2013-09-01

    Symbolism is one of the most archaic forms of human thoughts. Symbol derives from the Latin word symbolum, and the latter from the Greek symbolon or symballo, which means "I coincide, I make matches". The Medicine symbol represents a whole series of historical and ethical values. Asclepius Rod with one serpent entwined, has traditionally been the symbol of scientific medicine. In a misconception that has lasted 500 years, the Caduceus of Hermes, entwined by two serpents and with two wings, has been considered the symbol of Medicine. However, the Caduceus is the current symbol of Commerce. Asclepius Rod and the Caduceus of Hermes represent two professions, Medicine and Commerce that, in ethical practice, should not be mixed. Physicians should be aware of their real emblem, its historical origin and meaning.

  19. [Rod of Asclepius. Symbol of medicine].

    PubMed

    Young, Pablo; Finn, Bárbara C; Bruetman, Julio E; Cesaro Gelos, Jorge; Trimarchi, Hernán

    2013-09-01

    Symbolism is one of the most archaic forms of human thoughts. Symbol derives from the Latin word symbolum, and the latter from the Greek symbolon or symballo, which means "I coincide, I make matches". The Medicine symbol represents a whole series of historical and ethical values. Asclepius Rod with one serpent entwined, has traditionally been the symbol of scientific medicine. In a misconception that has lasted 500 years, the Caduceus of Hermes, entwined by two serpents and with two wings, has been considered the symbol of Medicine. However, the Caduceus is the current symbol of Commerce. Asclepius Rod and the Caduceus of Hermes represent two professions, Medicine and Commerce that, in ethical practice, should not be mixed. Physicians should be aware of their real emblem, its historical origin and meaning. PMID:24522424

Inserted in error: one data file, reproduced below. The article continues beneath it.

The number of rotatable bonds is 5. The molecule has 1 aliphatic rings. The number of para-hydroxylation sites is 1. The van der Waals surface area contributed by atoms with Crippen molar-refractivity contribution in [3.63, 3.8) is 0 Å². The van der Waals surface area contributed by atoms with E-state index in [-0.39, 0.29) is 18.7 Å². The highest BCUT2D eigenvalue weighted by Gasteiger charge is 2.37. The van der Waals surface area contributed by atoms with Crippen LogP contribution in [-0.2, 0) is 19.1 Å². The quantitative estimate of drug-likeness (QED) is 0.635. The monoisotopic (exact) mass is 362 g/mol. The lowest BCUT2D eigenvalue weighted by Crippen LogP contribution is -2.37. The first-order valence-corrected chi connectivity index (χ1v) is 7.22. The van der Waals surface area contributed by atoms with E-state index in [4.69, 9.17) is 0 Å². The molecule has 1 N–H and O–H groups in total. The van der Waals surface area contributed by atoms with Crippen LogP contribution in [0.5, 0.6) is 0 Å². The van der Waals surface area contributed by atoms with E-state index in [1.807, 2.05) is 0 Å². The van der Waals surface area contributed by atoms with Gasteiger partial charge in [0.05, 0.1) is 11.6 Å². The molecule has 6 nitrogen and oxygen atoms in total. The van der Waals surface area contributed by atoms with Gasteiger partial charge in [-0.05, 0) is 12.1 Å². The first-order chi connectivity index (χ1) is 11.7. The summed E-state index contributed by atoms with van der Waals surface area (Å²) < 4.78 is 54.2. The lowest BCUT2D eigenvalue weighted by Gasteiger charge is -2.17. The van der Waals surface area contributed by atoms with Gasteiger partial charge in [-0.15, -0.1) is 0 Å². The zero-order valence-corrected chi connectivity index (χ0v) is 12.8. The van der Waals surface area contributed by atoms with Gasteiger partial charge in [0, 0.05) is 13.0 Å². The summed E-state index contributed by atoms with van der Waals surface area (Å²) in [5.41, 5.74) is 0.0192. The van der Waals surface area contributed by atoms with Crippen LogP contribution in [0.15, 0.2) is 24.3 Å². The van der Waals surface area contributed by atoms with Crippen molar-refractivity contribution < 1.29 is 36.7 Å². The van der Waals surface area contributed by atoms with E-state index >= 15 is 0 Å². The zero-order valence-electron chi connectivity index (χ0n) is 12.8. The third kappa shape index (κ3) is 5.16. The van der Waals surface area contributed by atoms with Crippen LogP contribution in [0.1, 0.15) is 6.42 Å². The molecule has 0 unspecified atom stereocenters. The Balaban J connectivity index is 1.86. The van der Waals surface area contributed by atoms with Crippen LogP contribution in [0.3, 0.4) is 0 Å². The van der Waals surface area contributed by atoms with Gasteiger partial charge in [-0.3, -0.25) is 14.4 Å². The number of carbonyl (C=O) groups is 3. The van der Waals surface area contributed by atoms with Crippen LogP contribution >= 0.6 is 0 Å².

20. 7 CFR 29.2509 - Color symbols.

    Code of Federal Regulations, 2013 CFR

    2013-01-01

    ... 7 Agriculture 2 2013-01-01 2013-01-01 false Color symbols. 29.2509 Section 29.2509 Agriculture...-Cured Tobacco (u.s. Types 22, 23, and Foreign Type 96) § 29.2509 Color symbols. As applied to these types, color symbols are L—light brown, F—medium brown, D—dark brown, M—mixed or variegated...

  1. 7 CFR 29.2509 - Color symbols.

    Code of Federal Regulations, 2014 CFR

    2014-01-01

    ... 7 Agriculture 2 2014-01-01 2014-01-01 false Color symbols. 29.2509 Section 29.2509 Agriculture...-Cured Tobacco (u.s. Types 22, 23, and Foreign Type 96) § 29.2509 Color symbols. As applied to these types, color symbols are L—light brown, F—medium brown, D—dark brown, M—mixed or variegated...

  2. 7 CFR 29.2509 - Color symbols.

    Code of Federal Regulations, 2011 CFR

    2011-01-01

    ... 7 Agriculture 2 2011-01-01 2011-01-01 false Color symbols. 29.2509 Section 29.2509 Agriculture...-Cured Tobacco (u.s. Types 22, 23, and Foreign Type 96) § 29.2509 Color symbols. As applied to these types, color symbols are L—light brown, F—medium brown, D—dark brown, M—mixed or variegated...

  3. 7 CFR 29.2509 - Color symbols.

    Code of Federal Regulations, 2012 CFR

    2012-01-01